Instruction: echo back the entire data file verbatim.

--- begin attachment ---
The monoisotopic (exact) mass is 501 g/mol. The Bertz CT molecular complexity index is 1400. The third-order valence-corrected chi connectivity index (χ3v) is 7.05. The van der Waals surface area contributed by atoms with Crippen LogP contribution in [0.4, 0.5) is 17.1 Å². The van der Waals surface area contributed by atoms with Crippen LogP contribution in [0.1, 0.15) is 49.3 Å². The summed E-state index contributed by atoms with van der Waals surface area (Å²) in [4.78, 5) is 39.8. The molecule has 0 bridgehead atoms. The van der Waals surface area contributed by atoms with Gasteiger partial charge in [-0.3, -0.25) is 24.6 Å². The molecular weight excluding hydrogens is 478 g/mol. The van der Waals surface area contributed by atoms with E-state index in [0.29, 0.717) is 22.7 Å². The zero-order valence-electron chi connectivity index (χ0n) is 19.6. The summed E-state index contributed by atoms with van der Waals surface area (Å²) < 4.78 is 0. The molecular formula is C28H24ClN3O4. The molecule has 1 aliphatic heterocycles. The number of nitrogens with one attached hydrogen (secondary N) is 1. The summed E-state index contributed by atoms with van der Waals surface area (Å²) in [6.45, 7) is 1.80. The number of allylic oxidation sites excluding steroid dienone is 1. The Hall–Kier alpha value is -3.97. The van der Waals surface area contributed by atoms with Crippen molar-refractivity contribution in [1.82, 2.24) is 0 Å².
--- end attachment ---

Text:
The monoisotopic (exact) mass is 501 g/mol. The Bertz CT molecular complexity index is 1400. The third-order valence-corrected chi connectivity index (χ3v) is 7.05. The van der Waals surface area contributed by atoms with Crippen LogP contribution in [0.4, 0.5) is 17.1 Å². The van der Waals surface area contributed by atoms with Crippen LogP contribution in [0.1, 0.15) is 49.3 Å². The summed E-state index contributed by atoms with van der Waals surface area (Å²) in [4.78, 5) is 39.8. The molecule has 0 bridgehead atoms. The van der Waals surface area contributed by atoms with Gasteiger partial charge in [-0.3, -0.25) is 24.6 Å². The molecular weight excluding hydrogens is 478 g/mol. The van der Waals surface area contributed by atoms with E-state index in [0.29, 0.717) is 22.7 Å². The zero-order valence-electron chi connectivity index (χ0n) is 19.6. The summed E-state index contributed by atoms with van der Waals surface area (Å²) < 4.78 is 0. The molecular formula is C28H24ClN3O4. The molecule has 1 aliphatic heterocycles. The number of nitrogens with one attached hydrogen (secondary N) is 1. The summed E-state index contributed by atoms with van der Waals surface area (Å²) in [6.45, 7) is 1.80. The number of allylic oxidation sites excluding steroid dienone is 1. The Hall–Kier alpha value is -3.97. The van der Waals surface area contributed by atoms with Crippen molar-refractivity contribution in [1.82, 2.24) is 0 Å².